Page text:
Down with America
We got up at 4 in the morning; it was a dark and cold winter day. My older brother, who was most of the time sick of having me around, agreed to go together to Qom. It was one of the coldest winter mornings that I had ever felt. The winter of 1979 was one I would never forget.
The night before we had convinced our mother and older brother that we would be okay and that they should not worry. We were going to witness the arrival of Ayatollah Khomeini in Qom, right after he got back from France.
My lovely dying father, who was in bed with lung cancer at the time, tried everything to stop us from going. In a very powerless voice tried to convince us not to go. He was telling us non-stop that this revolution would bring the country backwards and that we should never trust the Mullahs. He was definitely not a Shah lover, but he had this bad feeling about everything was happening. We did not listen. We left for Qom.
It was not far from my hometown to Qom. We got there around 6 in the morning. We knew that Khomeini would arrive much later. On the ugly streets of Qom, my brother and I yelled -- not for first time -- thousand of times ”Allah-o akbar, Khomeini rahbar, marg bar Amrika.” (God is Great, Khomeini is the leader, down with America)
I will never forget that day. I did see Khomeini, and I was really happy to take this big action to witness an historical day in Iran.
I was happy about the revolution. Now I am like millions of my fellow countrymen who, like me, as young men and women went to the streets to cheer on the revolution and to shout down with America, and who now feel betrayed and devastated. Will the young people yelling the same thing today learn from me? Will they be like me? Regretful? Homeless?
My father was right about all of this. We were young and we were stupid. Maybe we were right about the revolution, but we were wrong about its direction. We did not know what we were talking about, just as my father said. Things took a turn for the worst. Me being only almost 16, I was really excited for the first time. Like people today on the streets of Iran, I did said many times Down with America. And I am really sorry about that. Not because America has been such nice friend for Iran, not because I say down with America and I don’t mean the American people, but because it is just so wrong to call for the death of a nation, and I don’t care which nation it is. This is especially true if you want to improve your image or you are internationally isolated.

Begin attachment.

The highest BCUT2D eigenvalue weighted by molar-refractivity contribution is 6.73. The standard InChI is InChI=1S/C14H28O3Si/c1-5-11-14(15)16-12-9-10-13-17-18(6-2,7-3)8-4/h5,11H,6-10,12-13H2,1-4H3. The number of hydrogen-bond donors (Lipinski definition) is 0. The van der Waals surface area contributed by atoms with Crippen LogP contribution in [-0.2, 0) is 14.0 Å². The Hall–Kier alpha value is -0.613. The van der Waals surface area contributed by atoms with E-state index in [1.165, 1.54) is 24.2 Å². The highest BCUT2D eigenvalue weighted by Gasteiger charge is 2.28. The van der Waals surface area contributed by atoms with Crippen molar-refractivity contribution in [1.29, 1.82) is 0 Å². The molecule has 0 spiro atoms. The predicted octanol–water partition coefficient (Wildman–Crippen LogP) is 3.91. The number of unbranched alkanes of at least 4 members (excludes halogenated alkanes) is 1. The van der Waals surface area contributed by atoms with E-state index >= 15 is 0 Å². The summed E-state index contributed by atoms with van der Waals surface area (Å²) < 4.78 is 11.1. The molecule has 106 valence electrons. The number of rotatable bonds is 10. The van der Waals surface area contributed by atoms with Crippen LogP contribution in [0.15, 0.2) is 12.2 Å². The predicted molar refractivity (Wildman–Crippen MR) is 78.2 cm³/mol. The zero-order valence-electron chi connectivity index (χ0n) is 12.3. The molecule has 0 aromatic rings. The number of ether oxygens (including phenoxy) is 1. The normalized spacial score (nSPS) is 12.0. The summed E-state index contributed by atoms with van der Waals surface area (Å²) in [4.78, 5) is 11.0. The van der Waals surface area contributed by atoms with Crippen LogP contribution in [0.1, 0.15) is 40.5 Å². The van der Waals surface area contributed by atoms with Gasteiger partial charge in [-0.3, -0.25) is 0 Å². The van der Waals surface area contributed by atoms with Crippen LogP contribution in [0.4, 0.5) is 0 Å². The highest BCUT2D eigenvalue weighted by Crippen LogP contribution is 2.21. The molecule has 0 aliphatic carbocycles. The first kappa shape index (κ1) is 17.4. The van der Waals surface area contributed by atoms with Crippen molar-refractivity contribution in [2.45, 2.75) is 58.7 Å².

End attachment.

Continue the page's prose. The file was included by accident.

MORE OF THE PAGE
I totally agree with Esther about this horrible flag burring sh*t.
Iranians should feel very sad and ashamed. I cannot imagine waking up in an apartment in New York city or any other city and looking out of the window and hearing people singing Down with Iran. It would be really painful. I know that I could not take it, and I know for a fact that it would make me sick. Hearing Down with America here is making me sick and that is not just to support Esther because she is living here with me, but because she is right. I am really sick and tired to hear how Iranians always blame others for every misfortune.
Even so I blame the British. ;-)